On another note, I do want to draw your attention to the banner on each page.  (See immediately above!)  Did you notice the new logo there?  That is our new church logo -- thanks to SignDesign and Heather Gearhart.

One day, I picked up the phone and called Heather.  I said -- to the effect --  Can you draw a logo for the church that includes our letters, our crosses out front, the unique shape of the sanctuary architecture, and throw in the Celtic cross for good measure?  I was tickled.  She said "Yes."  And, she did it well!

I sent the design on to SignDesign, and they shaped it into what you see now.  Note that all of the original features are there.  The point of our sanctuary at the top of the letters.  The Celtic cross in the middle -- meaning that, of course, naturally, that Jesus was a Presbyterian.  And the burst (or crown) thrown in for good measure.

Hope you like it!

December 17, 2011, 11:50 AM

Everybody Loves Jesus?

I was on the Trevin Wax's Kingdom People blog yesterday, and came across what he said was one of his favorite clips from Everybody Loves Raymond.  He spelled out the exchange that caught his fancy: 

Ray: “I practice being a good person every day. I’m a decent fellow. I do good things. I always leave a big tip. If a squirrel runs in front of the car, do I not swerve? I am considerate of people’s feelings. Remember the plumber who came over with the big eye? I treated him like a completely normal person. OK, so, why do I have to go to church every Sunday to prove my goodness? I’m living it!”

Debra: (sarcastically) “Well, you know, since you are so good during the week, maybe on Sundays we should have everybody come over here and sit around you!”

That's good stuff!  I know that the actress who plays Debra (Patria Heaton) is (I think) a self-described, unashamed Christian in Hollywood -- a rarity these days --but I never realized how much pull she had in the scripts.  (At least I'm guessing that she contributed a little understanding there.)  However, after this initial exchange, things start to get back to normal -- church and Jesus getting relegated to obscure, boring, why do people do this anyway? stuff.

Check out the clip below and see what I mean:

Go here: Everybody Loves Raymond Clip

Apparently everybody loves Raymond; but not everybody thinks Jesus is all that.

December 14, 2011, 10:44 AM

Mark's Birth Narrative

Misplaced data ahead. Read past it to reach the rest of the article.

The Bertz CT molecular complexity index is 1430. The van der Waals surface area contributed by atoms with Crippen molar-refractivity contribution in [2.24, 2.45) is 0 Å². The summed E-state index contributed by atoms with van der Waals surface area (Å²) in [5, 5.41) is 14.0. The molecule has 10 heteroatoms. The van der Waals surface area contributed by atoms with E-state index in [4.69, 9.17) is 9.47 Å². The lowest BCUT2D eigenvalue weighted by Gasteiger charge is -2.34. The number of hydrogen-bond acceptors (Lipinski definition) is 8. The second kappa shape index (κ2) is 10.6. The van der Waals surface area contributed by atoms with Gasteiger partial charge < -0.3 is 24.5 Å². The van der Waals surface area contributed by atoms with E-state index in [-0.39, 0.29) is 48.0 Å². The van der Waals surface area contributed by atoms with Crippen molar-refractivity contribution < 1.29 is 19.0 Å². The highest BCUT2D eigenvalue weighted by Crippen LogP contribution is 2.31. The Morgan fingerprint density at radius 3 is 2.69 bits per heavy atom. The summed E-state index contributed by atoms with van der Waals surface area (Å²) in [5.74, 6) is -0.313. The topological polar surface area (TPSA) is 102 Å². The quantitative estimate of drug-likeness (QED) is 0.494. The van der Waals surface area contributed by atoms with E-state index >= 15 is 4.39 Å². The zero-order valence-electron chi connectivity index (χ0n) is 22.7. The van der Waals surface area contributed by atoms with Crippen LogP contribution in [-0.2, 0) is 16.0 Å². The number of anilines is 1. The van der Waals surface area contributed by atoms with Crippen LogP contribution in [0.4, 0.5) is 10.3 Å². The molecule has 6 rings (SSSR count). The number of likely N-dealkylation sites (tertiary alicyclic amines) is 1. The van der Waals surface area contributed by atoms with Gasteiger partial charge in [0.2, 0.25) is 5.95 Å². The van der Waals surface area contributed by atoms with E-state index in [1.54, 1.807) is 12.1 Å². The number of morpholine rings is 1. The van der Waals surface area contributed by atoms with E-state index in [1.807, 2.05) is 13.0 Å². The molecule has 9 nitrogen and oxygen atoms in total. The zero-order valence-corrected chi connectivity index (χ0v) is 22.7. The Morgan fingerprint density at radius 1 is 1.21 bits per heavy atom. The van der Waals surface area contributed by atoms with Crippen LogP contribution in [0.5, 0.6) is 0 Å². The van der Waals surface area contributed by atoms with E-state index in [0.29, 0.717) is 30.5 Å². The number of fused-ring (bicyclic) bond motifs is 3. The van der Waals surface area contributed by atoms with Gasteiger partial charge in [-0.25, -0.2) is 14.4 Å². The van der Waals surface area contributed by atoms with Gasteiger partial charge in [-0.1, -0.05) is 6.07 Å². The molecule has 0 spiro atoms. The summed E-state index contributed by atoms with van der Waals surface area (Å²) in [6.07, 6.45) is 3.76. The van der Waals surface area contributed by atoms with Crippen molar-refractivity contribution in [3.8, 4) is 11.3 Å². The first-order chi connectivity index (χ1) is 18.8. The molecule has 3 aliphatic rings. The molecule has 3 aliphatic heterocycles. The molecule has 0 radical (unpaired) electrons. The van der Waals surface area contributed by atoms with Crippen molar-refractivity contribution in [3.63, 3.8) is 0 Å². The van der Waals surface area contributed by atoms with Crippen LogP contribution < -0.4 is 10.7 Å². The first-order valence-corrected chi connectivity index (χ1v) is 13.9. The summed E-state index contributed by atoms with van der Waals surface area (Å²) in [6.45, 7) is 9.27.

Well, actually, Mark doesn't contain a birth narrative!  Only Matthew and Luke have an account of that happening.

So, you may ask yourself, why am I preaching from Mark 1:1-3 this Sunday?  Shoot, I'm not even going to be saying anything about John the Baptist -- and when you preach on this text during Advent, that's usually the reason you do it!

Well, I am going to preach from this text because I want to explore the essential meaning of Advent.  Often, we turn sentimental at this time of year.  We talk about the little, cuddly baby in the manger.  Baby Jesus being born into our hearts.  We sometimes seem to speak of Advent as a time to look for yet another humble birth in Bethlehem.

Well.  No.  That's not what Advent is primarily about, though Incarnation packs a ton of meaning.

Advent is more about the Second Coming than the first coming two thousand years ago.  Jesus did in fact come as a little, human baby.  But, that is the reason, the fuel, the basis (Incarnation again) -- if you will -- that we can have Advent hope and assurance that he will come again as risen Savior, King and Lord!

I am going to look at three words (concepts, really) this Sunday that help us unpack this meaning:  Gospel, Christ and Son of God.

December 7, 2011, 3:33 PM

Another Take on Christmas

I came across yet another article on the Christmas vs. Dandy December match-up.  I wanted to link to this because I find that I do not agree with this author's ultimate discomfort with the way Christmas is celebrated here in the West but it is something to chew on and wrestle with.  This is, I want to point out, a Christian perspective on the issue.  Go here:  Let's put "Christ"-mas in its place

 Now first of all -- X-mas is nothing more than taking the Greek letter chi (X -- the first letter in the word Christ), and shortening the word Christmas with Christian shorthand.  When I am scribbling notes in prep for a sermon or class, I will abbreviate Christ or Jesus with an "X."  When I abbreviate God, it is the Greek letter theta.  The Holy Spirit, the Greek letter pi.  X-mas is neither a desecration of the word Christmas nor a secular substitute!